24 March 2017
Three Modes in Traditional Karimba Music
Africans and Europeans Both Used This Cool Trick
Generally, when you encounter a kalimba, it is usually in a particular key. The Alto usually comes in G major. The Bb Treble comes in Bb. The 17-Note African-tuned karimba comes in A (unless we retune it), and the 15-note karimba (aka mbira nyunga nyunga) comes in F.
One usually plays a G major kalimba in G; but there are other ways. You can actually pick a different note on the kalimba and make that one be the root note. You establish a particular note as the root note by emphasizing it as "home base." You can emphasize a note as "home base" by starting or ending a song on that note, or by playing it more often that the other notes.
If you use an alternative note (not the key note of the kalimba) as the root note, then you are playing in a different "mode" than the one suggested by its original key. The different modes have different scales, each with its unique melodic flavor.
In a noteworthy twist, traditional karimba music uses different modes in the same manner that western music does. What makes this remarkable?
This application of "modes" is actually a fairly sophisticated musical concept. A few months ago, I wrote a post describing six different modes in which the G Alto kalimba can be played: D mixolydian; A dorian; E aeolian; C lydian; B phrygian; and of course our plain old vanilla G major. Each mode has its own unique musical character. For example, a mode may elicit happiness, sorrow, mystery or adventure. As a player you might consider each mode as a unique palette of colors you can use in your compositions or improvisations.
And now the punchline: These sophisticated musical techniques are also used on the African-tuned karimba.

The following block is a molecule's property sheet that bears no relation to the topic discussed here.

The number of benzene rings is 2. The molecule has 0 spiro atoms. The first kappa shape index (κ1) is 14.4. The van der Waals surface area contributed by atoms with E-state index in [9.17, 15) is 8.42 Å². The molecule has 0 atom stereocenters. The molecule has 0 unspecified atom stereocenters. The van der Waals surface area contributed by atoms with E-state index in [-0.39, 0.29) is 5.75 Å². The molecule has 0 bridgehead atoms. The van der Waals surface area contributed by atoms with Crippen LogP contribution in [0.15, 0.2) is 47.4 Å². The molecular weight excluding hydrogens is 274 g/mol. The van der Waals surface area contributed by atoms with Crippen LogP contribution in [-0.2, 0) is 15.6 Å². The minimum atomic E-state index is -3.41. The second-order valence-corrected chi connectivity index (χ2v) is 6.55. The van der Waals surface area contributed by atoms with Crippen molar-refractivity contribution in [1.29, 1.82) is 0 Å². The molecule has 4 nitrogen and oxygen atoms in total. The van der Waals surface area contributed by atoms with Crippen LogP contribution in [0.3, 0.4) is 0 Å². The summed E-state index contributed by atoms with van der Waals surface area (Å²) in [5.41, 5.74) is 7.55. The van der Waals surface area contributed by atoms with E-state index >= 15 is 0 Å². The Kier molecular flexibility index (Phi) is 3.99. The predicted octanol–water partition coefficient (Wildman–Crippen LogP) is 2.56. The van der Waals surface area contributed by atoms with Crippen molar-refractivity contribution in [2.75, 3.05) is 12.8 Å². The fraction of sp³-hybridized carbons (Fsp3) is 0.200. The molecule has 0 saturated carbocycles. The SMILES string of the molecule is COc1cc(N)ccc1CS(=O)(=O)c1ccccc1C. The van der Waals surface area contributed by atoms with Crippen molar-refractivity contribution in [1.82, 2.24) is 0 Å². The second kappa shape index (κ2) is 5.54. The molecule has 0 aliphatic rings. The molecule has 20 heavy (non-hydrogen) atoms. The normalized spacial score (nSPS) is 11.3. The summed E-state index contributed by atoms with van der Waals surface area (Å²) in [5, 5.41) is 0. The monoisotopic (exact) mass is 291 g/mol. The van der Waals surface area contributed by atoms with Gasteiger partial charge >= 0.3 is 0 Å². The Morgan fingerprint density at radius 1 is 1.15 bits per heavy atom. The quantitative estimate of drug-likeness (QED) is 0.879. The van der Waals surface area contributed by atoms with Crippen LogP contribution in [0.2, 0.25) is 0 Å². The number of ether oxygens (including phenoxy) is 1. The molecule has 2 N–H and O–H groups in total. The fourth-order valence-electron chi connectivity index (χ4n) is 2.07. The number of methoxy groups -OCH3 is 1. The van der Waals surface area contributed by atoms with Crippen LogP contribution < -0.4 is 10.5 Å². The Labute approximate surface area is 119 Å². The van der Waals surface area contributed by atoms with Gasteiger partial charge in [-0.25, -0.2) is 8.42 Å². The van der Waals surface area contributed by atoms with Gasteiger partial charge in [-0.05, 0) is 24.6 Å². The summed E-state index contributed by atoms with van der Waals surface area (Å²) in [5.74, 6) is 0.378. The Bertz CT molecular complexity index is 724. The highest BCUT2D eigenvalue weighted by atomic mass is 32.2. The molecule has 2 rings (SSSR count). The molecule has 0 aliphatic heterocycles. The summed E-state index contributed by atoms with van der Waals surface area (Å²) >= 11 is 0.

Let's look at three particular modes that have been used in traditional African music.
Shumba Panzira - A Major
This song uses the karimba in its most straightforward mode, dipping down to the karimba's lowest note A as the root note. A also happens to be the karimba's highest note. There is a total of four A notes on the Hugh Tracey karimba. Other notes appear three times (E, F#, and G#), the note C# appears twice, and B and D appear only once. A clearly occupies a special place on this karimba. If you picked up the instrument and just started playing, you would likely settle in to A major.
The tab to the left shows the first variation of the song, while the recording above is for all the variations of this song in the book "About 30 Traditional African Songs".
Hwawa - E Major
In this song, E is emphasized in several ways. The first two measures (each a phrase) both start and end on E. Also B (the 5th of E) is featured prominently. In both western and African music, the 5th note of the scale basically ushers the listener back to the root note.
Most traditional karimbas did not have the 17 notes that our version does; they had 15, and they lacked the D note. Hence, there are a great many traditional songs that skip over the D. If we were to play the D note, it would be the flat 7th of the E scale; and we would have the myxolydian mode, which is mostly major. Because we skip over the D in this song, this mode cannot be distinguished from a straight major scale.
The harmonic feeling is similar to the A major mode, but different music can be played in E.
Bunga Utete - F# minor
Bunga Utete clearly emphasizes F# as the root note: F# is the first note; it is played three times in the first measure; and its 5th, C#, is played four times in the first variation. This mode is the same as the natural minor scale. The minor feels serious, melancholy, moody, and sometimes perhaps mystical. (Each person will have their own emotional associations with these different modes, and different cultures will have different emotional associations as well. But if you asked 10 of your neighbors how music in this mode makes them feel, you would get similar answers from most of them. )
Out of the large repertoire of traditional African pieces for the karimba, we have identified three songs, each of which uses a different root note, and hence uses a different mode. Using different modes in this way greatly expands the musical palette and possibilities of the instrument. This illustrates the complexity and musical understanding of the minds behind this music; and it shows us three wonderfully different ways we can play this instrument.